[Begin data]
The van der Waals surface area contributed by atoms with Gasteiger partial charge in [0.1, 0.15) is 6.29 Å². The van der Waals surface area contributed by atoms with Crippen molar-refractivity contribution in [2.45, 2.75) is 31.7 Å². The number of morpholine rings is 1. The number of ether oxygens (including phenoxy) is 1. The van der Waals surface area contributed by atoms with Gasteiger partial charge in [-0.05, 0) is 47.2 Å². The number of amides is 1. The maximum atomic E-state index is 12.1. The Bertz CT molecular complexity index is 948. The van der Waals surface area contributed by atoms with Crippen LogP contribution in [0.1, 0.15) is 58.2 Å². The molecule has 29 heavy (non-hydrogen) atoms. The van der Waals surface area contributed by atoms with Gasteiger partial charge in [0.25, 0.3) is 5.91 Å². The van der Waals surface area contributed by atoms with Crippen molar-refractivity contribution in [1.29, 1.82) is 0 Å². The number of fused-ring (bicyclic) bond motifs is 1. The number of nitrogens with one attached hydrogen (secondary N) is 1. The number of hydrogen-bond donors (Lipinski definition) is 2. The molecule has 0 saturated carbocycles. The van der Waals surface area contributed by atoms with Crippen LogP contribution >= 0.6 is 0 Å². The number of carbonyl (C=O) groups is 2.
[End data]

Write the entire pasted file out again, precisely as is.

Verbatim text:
The van der Waals surface area contributed by atoms with Gasteiger partial charge in [0.1, 0.15) is 6.29 Å². The van der Waals surface area contributed by atoms with Crippen molar-refractivity contribution in [2.45, 2.75) is 31.7 Å². The number of morpholine rings is 1. The number of ether oxygens (including phenoxy) is 1. The van der Waals surface area contributed by atoms with Gasteiger partial charge in [-0.05, 0) is 47.2 Å². The number of amides is 1. The maximum atomic E-state index is 12.1. The Bertz CT molecular complexity index is 948. The van der Waals surface area contributed by atoms with Crippen LogP contribution in [0.1, 0.15) is 58.2 Å². The molecule has 29 heavy (non-hydrogen) atoms. The van der Waals surface area contributed by atoms with Gasteiger partial charge in [0.25, 0.3) is 5.91 Å². The van der Waals surface area contributed by atoms with Crippen molar-refractivity contribution in [1.29, 1.82) is 0 Å². The number of fused-ring (bicyclic) bond motifs is 1. The number of nitrogens with one attached hydrogen (secondary N) is 1. The number of hydrogen-bond donors (Lipinski definition) is 2. The molecule has 0 saturated carbocycles. The van der Waals surface area contributed by atoms with Crippen LogP contribution >= 0.6 is 0 Å². The number of carbonyl (C=O) groups is 2.